Even if drivers know their way to Charlotte Douglas International Airport, they might have to take a new route to terminals during the week of the Democratic National Convention.
Airport officials will cover airport signs and erect temporary message boards, said aviation director Jerry Orr at a Wednesday news conference. The electronic boards will be the main direction for drivers to get to the terminals.
Officials did not give specific details but said that on the busiest days, they will create alternate traffic routes, including switching lanes to make traffic more efficient. Details will be broadcast at 1610 AM.
Most of the new signs will be on airport property, but some message boards may go up on Billy Graham Parkway, said Haley Gentry, an airport spokeswoman.
DNC volunteers and airport staff will be stationed at crucial points to help direct traffic or assist confused drivers.
“You will probably see people in the flow of traffic as people are approaching the terminal,” Gentry said. “The key to keeping traffic moving is having people physically working traffic in front of the terminal building.”
Orr did not have specific routes in mind for visitors to take to the airport, but he said Wilkinson Boulevard would probably be a driver’s best bet.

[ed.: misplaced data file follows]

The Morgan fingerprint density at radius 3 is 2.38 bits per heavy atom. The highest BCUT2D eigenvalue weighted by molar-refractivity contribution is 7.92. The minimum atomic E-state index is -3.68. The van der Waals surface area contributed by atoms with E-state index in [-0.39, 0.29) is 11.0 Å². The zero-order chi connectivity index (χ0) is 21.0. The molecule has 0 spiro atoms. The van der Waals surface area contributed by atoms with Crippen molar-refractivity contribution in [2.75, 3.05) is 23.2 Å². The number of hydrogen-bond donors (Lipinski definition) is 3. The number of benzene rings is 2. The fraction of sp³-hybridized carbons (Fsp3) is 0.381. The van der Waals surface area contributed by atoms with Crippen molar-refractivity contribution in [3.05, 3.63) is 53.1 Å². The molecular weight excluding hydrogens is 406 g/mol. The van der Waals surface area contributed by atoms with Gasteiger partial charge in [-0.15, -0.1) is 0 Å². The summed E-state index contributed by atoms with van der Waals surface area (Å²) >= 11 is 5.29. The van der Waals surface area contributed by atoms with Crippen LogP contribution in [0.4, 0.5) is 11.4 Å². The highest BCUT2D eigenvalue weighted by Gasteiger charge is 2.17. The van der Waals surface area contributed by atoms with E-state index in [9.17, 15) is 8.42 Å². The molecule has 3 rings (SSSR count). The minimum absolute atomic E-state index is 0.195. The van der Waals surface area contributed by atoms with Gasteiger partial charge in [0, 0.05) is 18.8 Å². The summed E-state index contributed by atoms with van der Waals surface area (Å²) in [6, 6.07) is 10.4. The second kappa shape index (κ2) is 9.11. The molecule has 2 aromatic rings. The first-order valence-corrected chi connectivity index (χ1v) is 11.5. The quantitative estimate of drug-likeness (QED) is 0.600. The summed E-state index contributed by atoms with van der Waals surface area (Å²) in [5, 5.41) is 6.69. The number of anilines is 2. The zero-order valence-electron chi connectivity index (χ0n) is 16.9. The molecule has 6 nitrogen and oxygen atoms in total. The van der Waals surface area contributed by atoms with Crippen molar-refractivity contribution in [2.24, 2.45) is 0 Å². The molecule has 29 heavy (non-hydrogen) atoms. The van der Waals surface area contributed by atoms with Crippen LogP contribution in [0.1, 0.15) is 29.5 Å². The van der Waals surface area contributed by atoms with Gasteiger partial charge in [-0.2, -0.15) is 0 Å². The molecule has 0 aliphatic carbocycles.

“It depends on the influx or out-flux of alternating traffic patterns,” he said.
Orr also recommended that travelers print their boarding passes at home or at a hotel before getting to the airport.
Convention traffic will not affect parking because most people flying in for the convention won’t have their own cars, Gentry said.
People taking private cars from the airport will leave through the airport’s lower level, while those taking commercial transportation will be directed upstairs.
That news might make Sarosh Azad, the owner of Metro Executive Car Service, a little happier. He said he often dreads traffic jams at pickup and drop-off areas at the airport.
“This airport needs serious expansion at drop-off and pickup locations,” he said, adding that he’s not usually allowed to use the upstairs lanes for customers.
Azad said serving regulars is more important than cashing in on DNC visitors.
“It takes an effort to build a regular customer, and the business is not thriving, it’s an ongoing struggle,” he said. “When you have regular customers who travel every week, you really have to take care of them.” Staff writer Mark Price contributed to this story.